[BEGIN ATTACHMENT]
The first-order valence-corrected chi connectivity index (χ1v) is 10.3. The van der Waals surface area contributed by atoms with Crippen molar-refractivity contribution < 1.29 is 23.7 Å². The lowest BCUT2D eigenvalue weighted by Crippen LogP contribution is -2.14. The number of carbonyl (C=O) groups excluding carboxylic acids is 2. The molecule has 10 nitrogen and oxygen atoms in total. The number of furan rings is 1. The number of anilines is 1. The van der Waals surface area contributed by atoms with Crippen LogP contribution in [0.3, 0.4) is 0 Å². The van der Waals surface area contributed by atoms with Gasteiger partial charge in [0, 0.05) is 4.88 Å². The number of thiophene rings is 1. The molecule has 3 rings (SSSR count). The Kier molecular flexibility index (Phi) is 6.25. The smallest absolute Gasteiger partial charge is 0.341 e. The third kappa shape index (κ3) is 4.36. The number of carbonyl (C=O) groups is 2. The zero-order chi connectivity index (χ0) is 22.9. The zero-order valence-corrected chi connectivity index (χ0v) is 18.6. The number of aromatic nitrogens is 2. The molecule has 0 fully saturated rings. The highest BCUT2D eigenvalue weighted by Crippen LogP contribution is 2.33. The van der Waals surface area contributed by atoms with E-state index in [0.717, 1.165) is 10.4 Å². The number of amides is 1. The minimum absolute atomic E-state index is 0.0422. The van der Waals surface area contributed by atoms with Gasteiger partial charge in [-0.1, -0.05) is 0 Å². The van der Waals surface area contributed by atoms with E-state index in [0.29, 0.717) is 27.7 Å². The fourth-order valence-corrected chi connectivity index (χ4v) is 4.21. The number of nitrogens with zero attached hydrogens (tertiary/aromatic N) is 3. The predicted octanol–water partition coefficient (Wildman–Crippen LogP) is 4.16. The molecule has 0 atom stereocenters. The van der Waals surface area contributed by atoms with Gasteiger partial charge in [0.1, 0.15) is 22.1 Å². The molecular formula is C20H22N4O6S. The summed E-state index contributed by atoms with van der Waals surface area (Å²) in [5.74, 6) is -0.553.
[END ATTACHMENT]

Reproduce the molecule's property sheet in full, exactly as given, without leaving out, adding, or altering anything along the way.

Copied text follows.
The first-order valence-corrected chi connectivity index (χ1v) is 10.3. The van der Waals surface area contributed by atoms with Crippen molar-refractivity contribution < 1.29 is 23.7 Å². The lowest BCUT2D eigenvalue weighted by Crippen LogP contribution is -2.14. The number of carbonyl (C=O) groups excluding carboxylic acids is 2. The molecule has 10 nitrogen and oxygen atoms in total. The number of furan rings is 1. The number of anilines is 1. The van der Waals surface area contributed by atoms with Crippen LogP contribution in [0.3, 0.4) is 0 Å². The van der Waals surface area contributed by atoms with Gasteiger partial charge in [0, 0.05) is 4.88 Å². The number of thiophene rings is 1. The molecule has 3 rings (SSSR count). The Kier molecular flexibility index (Phi) is 6.25. The smallest absolute Gasteiger partial charge is 0.341 e. The third kappa shape index (κ3) is 4.36. The number of carbonyl (C=O) groups is 2. The zero-order chi connectivity index (χ0) is 22.9. The zero-order valence-corrected chi connectivity index (χ0v) is 18.6. The number of aromatic nitrogens is 2. The molecule has 0 fully saturated rings. The highest BCUT2D eigenvalue weighted by Crippen LogP contribution is 2.33. The van der Waals surface area contributed by atoms with E-state index in [0.717, 1.165) is 10.4 Å². The number of amides is 1. The minimum absolute atomic E-state index is 0.0422. The van der Waals surface area contributed by atoms with Gasteiger partial charge in [-0.1, -0.05) is 0 Å². The van der Waals surface area contributed by atoms with E-state index in [0.29, 0.717) is 27.7 Å². The fourth-order valence-corrected chi connectivity index (χ4v) is 4.21. The number of nitrogens with zero attached hydrogens (tertiary/aromatic N) is 3. The predicted octanol–water partition coefficient (Wildman–Crippen LogP) is 4.16. The molecule has 0 atom stereocenters. The van der Waals surface area contributed by atoms with Gasteiger partial charge in [0.1, 0.15) is 22.1 Å². The molecular formula is C20H22N4O6S. The summed E-state index contributed by atoms with van der Waals surface area (Å²) in [5.74, 6) is -0.553.